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Abstract
We investigate some basic questions about the interaction of regular and rational relations on words. The primary motivation comes from the study of logics for querying graph topology, which have recently found numerous applications. Such logics use conditions on paths expressed by regular languages and relations, but they often need to be extended by rational relations such as subword (factor) or subsequence. Evaluating formulae in such extended graph logics boils down to checking nonemptiness of the intersection of rational relations with regular or recognizable relations (or, more generally, to the generalized intersection problem, asking whether some projections of a regular relation have a nonempty intersection with a given rational relation). We prove that for several basic and commonly used rational relations, the intersection problem with regular relations is either undecidable (e.g., for subword or suffix, and some generalizations), or decidable with nonmultiplyrecursive complexity (e.g., for subsequence and its generalizations). These results are used to rule out many classes of graph logics that freely combine regular and rational relations, as well as to provide the simplest problem related to verifying lossy channel systems that has nonmultiplyrecursive complexity. We then prove a dichotomy result for logics combining regular conditions on individual paths and rational relations on paths, by showing that the syntactic form of formulae classifies them into either efficiently checkable or undecidable cases. We also give examples of rational relations for which such logics are decidable even without syntactic restrictions.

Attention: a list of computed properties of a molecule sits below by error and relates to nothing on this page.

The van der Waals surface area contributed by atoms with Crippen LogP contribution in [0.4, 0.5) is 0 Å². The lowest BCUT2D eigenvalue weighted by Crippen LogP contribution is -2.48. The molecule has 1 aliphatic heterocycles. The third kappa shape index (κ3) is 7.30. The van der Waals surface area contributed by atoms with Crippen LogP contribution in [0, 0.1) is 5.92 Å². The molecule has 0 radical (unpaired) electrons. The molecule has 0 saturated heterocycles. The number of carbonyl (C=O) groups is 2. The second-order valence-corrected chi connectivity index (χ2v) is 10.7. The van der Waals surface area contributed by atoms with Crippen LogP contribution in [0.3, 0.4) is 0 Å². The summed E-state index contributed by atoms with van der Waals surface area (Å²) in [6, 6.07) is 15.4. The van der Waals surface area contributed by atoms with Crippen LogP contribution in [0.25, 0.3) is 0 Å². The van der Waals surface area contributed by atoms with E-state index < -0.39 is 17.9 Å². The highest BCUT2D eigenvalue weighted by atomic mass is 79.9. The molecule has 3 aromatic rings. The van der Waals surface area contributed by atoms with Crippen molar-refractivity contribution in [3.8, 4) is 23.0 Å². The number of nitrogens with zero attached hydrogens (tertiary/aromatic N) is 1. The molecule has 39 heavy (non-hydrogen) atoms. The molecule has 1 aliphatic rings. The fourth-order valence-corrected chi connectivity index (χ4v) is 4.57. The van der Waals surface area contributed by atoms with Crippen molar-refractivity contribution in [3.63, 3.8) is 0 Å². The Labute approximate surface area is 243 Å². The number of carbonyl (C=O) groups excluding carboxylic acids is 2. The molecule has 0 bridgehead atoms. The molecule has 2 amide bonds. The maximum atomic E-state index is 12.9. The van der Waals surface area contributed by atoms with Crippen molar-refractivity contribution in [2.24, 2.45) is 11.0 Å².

Original language  English 

Title of host publication  Proceedings of the 27th Annual IEEE Symposium on Logic in Computer Science, LICS 2012 
Publisher  Institute of Electrical and Electronics Engineers (IEEE) 
Pages  115124 
Number of pages  10 
ISBN (Print)  9781467322638 
DOIs  
Publication status  Published  2012 
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Dive into the research topics of 'Graph Logics with Rational Relations and the Generalized Intersection Problem'. Together they form a unique fingerprint.Projects
 2 Finished


XML with Incomplete Information: Representation, Querying and Applications
1/09/09 → 30/11/13
Project: Research